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December 2, 2010

IntronautValley of Smoke (Century Media, 2010)

This L.A. outfit continue their exploration of the boundaries of metal with this, their third album. This combination of players has both impressive prowess and perspective, and, for their particular context, they are unlike anything else.

Since 2006, Intronaut have been forging a unique path through heavy music. Their jazzy, progressive approach gives them an uncommon sound and sensibility in the metal context, as does their attention to melody and texture. At the core, though, they’re very much a loud, heavy band, and their tunes are rooted in pummelling rhythms and low-tuned guitars. This latest record presents the elements that make up the band’s sound – the intricate drumming, the dynamics and unusual changes, the atmospheric guitar effects and weighty riffs, the molten liquid fretless bass – and hones them into what many (including the band themselves) believe to be their best effort yet. The problem when explaining a band and record like this, though, is that once adjectives like “progressive,” “jazzy,” or “complex” emerge, it can take some effort to convince people that those qualities don’t equal insta-crap. For what such adjectives are worth, though, they’re applicable and positive in the case of Intronaut. They’re a group who thrive on a progressive approach to heavy music, and who do it well, never losing sight of what songs are.

Which brings up an important point about this new album: a change in vocal style has brought about a change in how the band’s songs work. The vocals on their previous albums were entirely screamed, but Valley of Smoke incorporates singing for the first time. And in no small amount, either, as their new harmony vocal style is prevalent throughout. The familiar guttural growls and screams are still present, of course, but, the presence of vocal melody now gives them a counterpoint and adds a powerful new melodic depth to what’s going on, as the band explain here.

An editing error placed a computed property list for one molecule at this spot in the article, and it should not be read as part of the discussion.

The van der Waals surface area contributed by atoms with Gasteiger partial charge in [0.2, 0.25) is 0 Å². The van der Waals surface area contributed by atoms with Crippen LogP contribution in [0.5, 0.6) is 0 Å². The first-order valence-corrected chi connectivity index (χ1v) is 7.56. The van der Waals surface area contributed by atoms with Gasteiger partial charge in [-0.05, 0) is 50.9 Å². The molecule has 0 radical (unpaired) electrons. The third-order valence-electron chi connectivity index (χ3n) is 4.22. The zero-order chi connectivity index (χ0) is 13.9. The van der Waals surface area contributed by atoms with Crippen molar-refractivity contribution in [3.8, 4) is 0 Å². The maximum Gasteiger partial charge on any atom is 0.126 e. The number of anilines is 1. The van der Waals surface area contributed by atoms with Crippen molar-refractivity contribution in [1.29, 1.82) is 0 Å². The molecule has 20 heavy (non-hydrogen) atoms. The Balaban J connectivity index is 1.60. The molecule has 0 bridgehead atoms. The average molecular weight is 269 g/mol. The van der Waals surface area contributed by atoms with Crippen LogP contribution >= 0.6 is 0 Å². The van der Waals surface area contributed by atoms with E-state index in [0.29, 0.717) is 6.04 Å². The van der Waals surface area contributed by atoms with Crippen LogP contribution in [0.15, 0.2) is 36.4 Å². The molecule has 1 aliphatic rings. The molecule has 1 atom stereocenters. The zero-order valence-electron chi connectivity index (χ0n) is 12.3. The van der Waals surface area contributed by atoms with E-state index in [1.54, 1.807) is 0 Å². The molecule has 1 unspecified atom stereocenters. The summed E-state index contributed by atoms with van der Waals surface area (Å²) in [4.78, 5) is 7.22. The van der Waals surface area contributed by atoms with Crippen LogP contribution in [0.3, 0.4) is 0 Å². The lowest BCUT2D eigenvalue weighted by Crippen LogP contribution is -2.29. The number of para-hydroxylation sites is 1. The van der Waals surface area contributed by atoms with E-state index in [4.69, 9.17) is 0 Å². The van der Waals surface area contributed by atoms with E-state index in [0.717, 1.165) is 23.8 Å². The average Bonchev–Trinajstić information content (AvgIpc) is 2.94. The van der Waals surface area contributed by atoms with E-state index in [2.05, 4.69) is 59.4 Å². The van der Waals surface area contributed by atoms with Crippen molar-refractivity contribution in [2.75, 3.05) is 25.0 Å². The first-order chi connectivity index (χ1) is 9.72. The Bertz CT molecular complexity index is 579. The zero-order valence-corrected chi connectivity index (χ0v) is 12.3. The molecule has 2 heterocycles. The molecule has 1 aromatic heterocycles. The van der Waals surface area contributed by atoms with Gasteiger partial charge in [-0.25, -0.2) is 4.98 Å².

Lyrically, Valley of Smoke is an album about Los Angeles. The album’s texts are all inspired by events and stories from L.A. history which are explained over at the band’s blog. Musically, it’s another step forward for a band who have always done things differently. It contains the metal elements of their previous releases, of course, but it also develops their non-metal tendencies further, resulting in a complex album which, in places, harkens back to certain progressive/melodic heavy sounds of the 90s – two points of reference thereto: the album’s title track features a guest performance by Tool’s Justin Chancellor, and Intronaut toured with Helmet shortly after the record’s release.

Despite any similarities to older sounds, though, this record is, in many ways, its own thing. What makes this band so interesting is that nobody’s done this style quite like they’re doing it, and, if you’re looking for something new in metal, Intronaut is certainly worth paying attention to.

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